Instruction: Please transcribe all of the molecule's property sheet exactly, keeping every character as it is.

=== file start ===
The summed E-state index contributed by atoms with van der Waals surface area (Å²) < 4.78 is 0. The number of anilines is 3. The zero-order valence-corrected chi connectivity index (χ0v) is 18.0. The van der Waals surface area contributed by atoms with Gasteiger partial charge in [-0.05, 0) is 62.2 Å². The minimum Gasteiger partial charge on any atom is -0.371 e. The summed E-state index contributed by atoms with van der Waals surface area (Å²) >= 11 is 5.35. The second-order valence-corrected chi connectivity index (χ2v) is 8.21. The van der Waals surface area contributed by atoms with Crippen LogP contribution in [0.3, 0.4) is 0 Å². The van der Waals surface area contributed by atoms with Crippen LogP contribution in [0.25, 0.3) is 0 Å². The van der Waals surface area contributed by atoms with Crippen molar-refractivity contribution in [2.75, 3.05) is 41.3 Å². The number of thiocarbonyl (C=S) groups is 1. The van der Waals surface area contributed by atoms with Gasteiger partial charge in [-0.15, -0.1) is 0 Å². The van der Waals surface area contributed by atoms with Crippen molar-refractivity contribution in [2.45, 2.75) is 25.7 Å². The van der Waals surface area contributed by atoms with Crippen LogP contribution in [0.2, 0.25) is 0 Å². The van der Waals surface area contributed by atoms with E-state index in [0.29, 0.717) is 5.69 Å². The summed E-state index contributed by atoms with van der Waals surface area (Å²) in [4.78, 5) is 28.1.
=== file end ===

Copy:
The summed E-state index contributed by atoms with van der Waals surface area (Å²) < 4.78 is 0. The number of anilines is 3. The zero-order valence-corrected chi connectivity index (χ0v) is 18.0. The van der Waals surface area contributed by atoms with Gasteiger partial charge in [-0.05, 0) is 62.2 Å². The minimum Gasteiger partial charge on any atom is -0.371 e. The summed E-state index contributed by atoms with van der Waals surface area (Å²) >= 11 is 5.35. The second-order valence-corrected chi connectivity index (χ2v) is 8.21. The van der Waals surface area contributed by atoms with Crippen LogP contribution in [0.3, 0.4) is 0 Å². The van der Waals surface area contributed by atoms with Crippen LogP contribution in [0.25, 0.3) is 0 Å². The van der Waals surface area contributed by atoms with Crippen molar-refractivity contribution in [2.75, 3.05) is 41.3 Å². The number of thiocarbonyl (C=S) groups is 1. The van der Waals surface area contributed by atoms with Gasteiger partial charge in [-0.15, -0.1) is 0 Å². The van der Waals surface area contributed by atoms with Crippen molar-refractivity contribution in [2.45, 2.75) is 25.7 Å². The van der Waals surface area contributed by atoms with Crippen LogP contribution in [0.2, 0.25) is 0 Å². The van der Waals surface area contributed by atoms with E-state index in [0.29, 0.717) is 5.69 Å². The summed E-state index contributed by atoms with van der Waals surface area (Å²) in [4.78, 5) is 28.1.